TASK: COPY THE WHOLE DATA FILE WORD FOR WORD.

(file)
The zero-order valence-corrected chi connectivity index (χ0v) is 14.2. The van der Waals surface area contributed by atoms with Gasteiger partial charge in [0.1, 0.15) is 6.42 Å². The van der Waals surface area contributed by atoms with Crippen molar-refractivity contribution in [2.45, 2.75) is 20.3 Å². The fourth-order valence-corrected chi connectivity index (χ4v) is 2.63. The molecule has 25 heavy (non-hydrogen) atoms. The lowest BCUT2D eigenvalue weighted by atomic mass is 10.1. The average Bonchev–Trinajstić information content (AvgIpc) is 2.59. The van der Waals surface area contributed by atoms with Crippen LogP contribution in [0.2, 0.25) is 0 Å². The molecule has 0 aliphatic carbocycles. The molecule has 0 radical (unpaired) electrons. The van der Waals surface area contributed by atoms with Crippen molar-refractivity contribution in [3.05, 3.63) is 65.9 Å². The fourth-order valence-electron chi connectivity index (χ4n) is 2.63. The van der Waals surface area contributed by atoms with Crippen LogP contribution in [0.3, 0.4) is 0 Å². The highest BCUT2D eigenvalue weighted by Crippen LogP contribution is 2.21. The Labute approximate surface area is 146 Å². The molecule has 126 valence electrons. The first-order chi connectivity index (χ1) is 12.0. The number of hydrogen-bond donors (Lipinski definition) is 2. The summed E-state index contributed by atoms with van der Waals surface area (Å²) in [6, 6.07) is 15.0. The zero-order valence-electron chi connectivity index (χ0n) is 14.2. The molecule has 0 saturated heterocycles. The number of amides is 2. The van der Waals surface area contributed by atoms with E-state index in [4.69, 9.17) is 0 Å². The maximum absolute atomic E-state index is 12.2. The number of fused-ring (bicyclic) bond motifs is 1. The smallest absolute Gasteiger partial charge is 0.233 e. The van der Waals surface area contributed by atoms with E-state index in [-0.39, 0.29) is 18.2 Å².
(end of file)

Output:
The zero-order valence-corrected chi connectivity index (χ0v) is 14.2. The van der Waals surface area contributed by atoms with Gasteiger partial charge in [0.1, 0.15) is 6.42 Å². The van der Waals surface area contributed by atoms with Crippen molar-refractivity contribution in [2.45, 2.75) is 20.3 Å². The fourth-order valence-corrected chi connectivity index (χ4v) is 2.63. The molecule has 25 heavy (non-hydrogen) atoms. The lowest BCUT2D eigenvalue weighted by atomic mass is 10.1. The average Bonchev–Trinajstić information content (AvgIpc) is 2.59. The van der Waals surface area contributed by atoms with Crippen LogP contribution in [0.2, 0.25) is 0 Å². The molecule has 0 aliphatic carbocycles. The molecule has 0 radical (unpaired) electrons. The van der Waals surface area contributed by atoms with Crippen molar-refractivity contribution in [3.05, 3.63) is 65.9 Å². The fourth-order valence-electron chi connectivity index (χ4n) is 2.63. The van der Waals surface area contributed by atoms with Crippen LogP contribution in [0.3, 0.4) is 0 Å². The highest BCUT2D eigenvalue weighted by Crippen LogP contribution is 2.21. The Labute approximate surface area is 146 Å². The molecule has 126 valence electrons. The first-order chi connectivity index (χ1) is 12.0. The number of hydrogen-bond donors (Lipinski definition) is 2. The summed E-state index contributed by atoms with van der Waals surface area (Å²) in [6, 6.07) is 15.0. The zero-order valence-electron chi connectivity index (χ0n) is 14.2. The molecule has 0 saturated heterocycles. The number of amides is 2. The van der Waals surface area contributed by atoms with E-state index in [4.69, 9.17) is 0 Å². The maximum absolute atomic E-state index is 12.2. The number of fused-ring (bicyclic) bond motifs is 1. The smallest absolute Gasteiger partial charge is 0.233 e. The van der Waals surface area contributed by atoms with E-state index in [-0.39, 0.29) is 18.2 Å².